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Judge denies Michigan attorney general's motion in same-sex adoption case

Mark Hicks
The Detroit News

A federal judge has denied Attorney General Dana Nessel’s request to pause his decision allowing faith-based adoption agencies to continue contracting with the state despite their refusal to accommodate gay couples.

Nessel had asked in her Oct. 11 motion for U.S. District Judge Robert Jonker to stay his September preliminary injunction during her appeal to a higher court. In it, she argued that the judge's decision to halt a new state policy that bans state contracts with foster and adoption agencies that won't work with LGBT adopters “turns the status quo on its head rather than maintaining it.”

Michigan Attorney General Dana Nessel had asked U.S. District Judge Robert Jonker to stay his September preliminary injunction during her appeal to a higher court. He denied her request Tuesday.

In his order Tuesday denying the request, Jonker said “the state has offered nothing new and has failed to come to grips with the factual basis on the preliminary injunction record that supports the inference of religious targeting in this case.”

He added: “The factors the court must consider on a motion for stay are exactly the same factors the court had to consider in deciding whether to grant a preliminary injunction in the first place.”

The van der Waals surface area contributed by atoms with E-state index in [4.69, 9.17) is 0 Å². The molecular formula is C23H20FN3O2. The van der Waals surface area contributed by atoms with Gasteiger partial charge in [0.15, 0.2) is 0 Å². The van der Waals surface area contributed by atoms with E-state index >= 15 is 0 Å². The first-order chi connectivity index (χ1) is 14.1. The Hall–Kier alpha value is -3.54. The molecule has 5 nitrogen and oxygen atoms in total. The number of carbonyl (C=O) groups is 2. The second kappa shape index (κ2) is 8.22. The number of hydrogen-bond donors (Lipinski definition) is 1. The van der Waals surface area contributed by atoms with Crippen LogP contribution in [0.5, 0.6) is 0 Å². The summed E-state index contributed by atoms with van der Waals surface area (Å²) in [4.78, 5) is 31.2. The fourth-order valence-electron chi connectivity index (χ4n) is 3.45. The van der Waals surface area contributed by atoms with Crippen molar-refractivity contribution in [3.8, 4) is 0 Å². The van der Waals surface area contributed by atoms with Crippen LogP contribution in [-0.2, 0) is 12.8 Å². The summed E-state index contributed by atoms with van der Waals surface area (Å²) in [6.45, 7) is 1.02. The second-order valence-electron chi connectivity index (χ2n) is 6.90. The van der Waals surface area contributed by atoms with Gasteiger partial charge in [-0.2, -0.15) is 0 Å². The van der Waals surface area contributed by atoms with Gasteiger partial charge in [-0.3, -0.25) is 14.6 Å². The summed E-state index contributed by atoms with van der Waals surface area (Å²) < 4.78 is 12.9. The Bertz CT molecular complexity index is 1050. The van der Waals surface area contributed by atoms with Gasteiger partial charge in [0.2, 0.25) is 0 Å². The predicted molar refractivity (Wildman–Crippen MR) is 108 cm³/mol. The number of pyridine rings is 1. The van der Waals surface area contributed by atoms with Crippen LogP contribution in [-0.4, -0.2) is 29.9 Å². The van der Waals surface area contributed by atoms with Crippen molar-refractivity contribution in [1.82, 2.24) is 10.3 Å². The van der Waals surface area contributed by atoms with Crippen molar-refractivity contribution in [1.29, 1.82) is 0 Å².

Reached Tuesday, Dan Olsen, a spokesman for Nessel’s office, said in an email: “We will review the order with our client (the Michigan Department of Health and Human Services), to determine appropriate next steps.”

The judge's order stems from a lawsuit filed on behalf of St. Vincent Catholic Charities and two plaintiffs. The suit revolves around a March settlement between Nessel and the American Civil Liberties Union of Michigan regarding two gay couples who sued the state when they were referred elsewhere by St. Vincent and Bethany Christian Services, agencies with religious objections to same-sex couples.

Shortly after taking office in January, Nessel agreed to change state policy so contracts with agencies that refused to help gay couples would be terminated.

The settlement required the state Department of Health and Human Services to maintain non-discriminatory provisions in foster care and adoption agency contracts by ending state contracts with agencies if they discriminate against same-sex couples.

St. Vincent has argued that the new policy violates the group’s First Amendment rights to free exercise of religion and free speech, the group's 14th Amendment rights to equal protection and those rights guaranteed under the Religious Freedom Restoration Act.

Without state contacts, St. Vincent would be forced to close its doors, the agency has claimed. Further, it said, other adoption agencies are available to gay couples seeking a child.

Nessel’s office has argued that the 2019 settlement with the ACLU only ensured that the state would be required to follow an existing non-discrimination policy.

The injunction, her recent motion said, “presents significant, potential injury” for children seeking to be fostered or adopted. The exclusion of same-sex couples by some agencies potentially limits “the number of applicable families for children in a foster care system who desperately need families.”

In his opinion last month, Jonker wrote: “Under the attorney general’s current interpretation of Michigan law and the parties’ contracts, St. Vincent must choose between its traditional religious belief, and the privilege of continuing to place children with foster and adoptive parents of all types."